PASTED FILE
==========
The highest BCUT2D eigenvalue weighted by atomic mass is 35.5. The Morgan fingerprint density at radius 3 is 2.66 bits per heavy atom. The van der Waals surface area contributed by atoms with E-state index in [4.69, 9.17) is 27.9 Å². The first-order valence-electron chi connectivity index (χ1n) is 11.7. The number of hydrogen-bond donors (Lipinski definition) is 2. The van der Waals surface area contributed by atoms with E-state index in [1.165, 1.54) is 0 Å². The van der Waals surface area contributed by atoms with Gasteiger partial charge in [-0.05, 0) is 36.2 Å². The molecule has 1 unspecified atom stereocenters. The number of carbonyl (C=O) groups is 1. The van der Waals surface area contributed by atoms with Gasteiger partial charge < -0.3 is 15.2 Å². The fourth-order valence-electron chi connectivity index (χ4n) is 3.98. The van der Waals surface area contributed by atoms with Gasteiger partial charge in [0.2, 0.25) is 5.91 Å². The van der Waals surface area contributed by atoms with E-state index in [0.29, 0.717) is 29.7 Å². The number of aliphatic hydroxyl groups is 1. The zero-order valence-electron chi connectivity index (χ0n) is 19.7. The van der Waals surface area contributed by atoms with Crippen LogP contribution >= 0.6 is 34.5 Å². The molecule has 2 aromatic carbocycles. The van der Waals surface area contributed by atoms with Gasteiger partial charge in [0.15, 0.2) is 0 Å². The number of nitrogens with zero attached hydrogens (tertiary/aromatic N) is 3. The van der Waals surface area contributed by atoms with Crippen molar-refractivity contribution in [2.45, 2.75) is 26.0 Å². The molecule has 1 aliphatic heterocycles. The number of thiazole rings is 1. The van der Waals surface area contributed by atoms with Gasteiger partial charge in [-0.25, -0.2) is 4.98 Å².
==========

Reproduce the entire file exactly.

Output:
The highest BCUT2D eigenvalue weighted by atomic mass is 35.5. The Morgan fingerprint density at radius 3 is 2.66 bits per heavy atom. The van der Waals surface area contributed by atoms with E-state index in [4.69, 9.17) is 27.9 Å². The first-order valence-electron chi connectivity index (χ1n) is 11.7. The number of hydrogen-bond donors (Lipinski definition) is 2. The van der Waals surface area contributed by atoms with E-state index in [1.165, 1.54) is 0 Å². The van der Waals surface area contributed by atoms with Gasteiger partial charge in [-0.05, 0) is 36.2 Å². The molecule has 1 unspecified atom stereocenters. The number of carbonyl (C=O) groups is 1. The van der Waals surface area contributed by atoms with Gasteiger partial charge < -0.3 is 15.2 Å². The fourth-order valence-electron chi connectivity index (χ4n) is 3.98. The van der Waals surface area contributed by atoms with Gasteiger partial charge in [0.2, 0.25) is 5.91 Å². The van der Waals surface area contributed by atoms with E-state index in [0.29, 0.717) is 29.7 Å². The number of aliphatic hydroxyl groups is 1. The zero-order valence-electron chi connectivity index (χ0n) is 19.7. The van der Waals surface area contributed by atoms with Crippen LogP contribution >= 0.6 is 34.5 Å². The molecule has 2 aromatic carbocycles. The van der Waals surface area contributed by atoms with Gasteiger partial charge in [0.15, 0.2) is 0 Å². The number of nitrogens with zero attached hydrogens (tertiary/aromatic N) is 3. The van der Waals surface area contributed by atoms with Crippen molar-refractivity contribution in [2.45, 2.75) is 26.0 Å². The molecule has 1 aliphatic heterocycles. The number of thiazole rings is 1. The van der Waals surface area contributed by atoms with Gasteiger partial charge in [-0.25, -0.2) is 4.98 Å².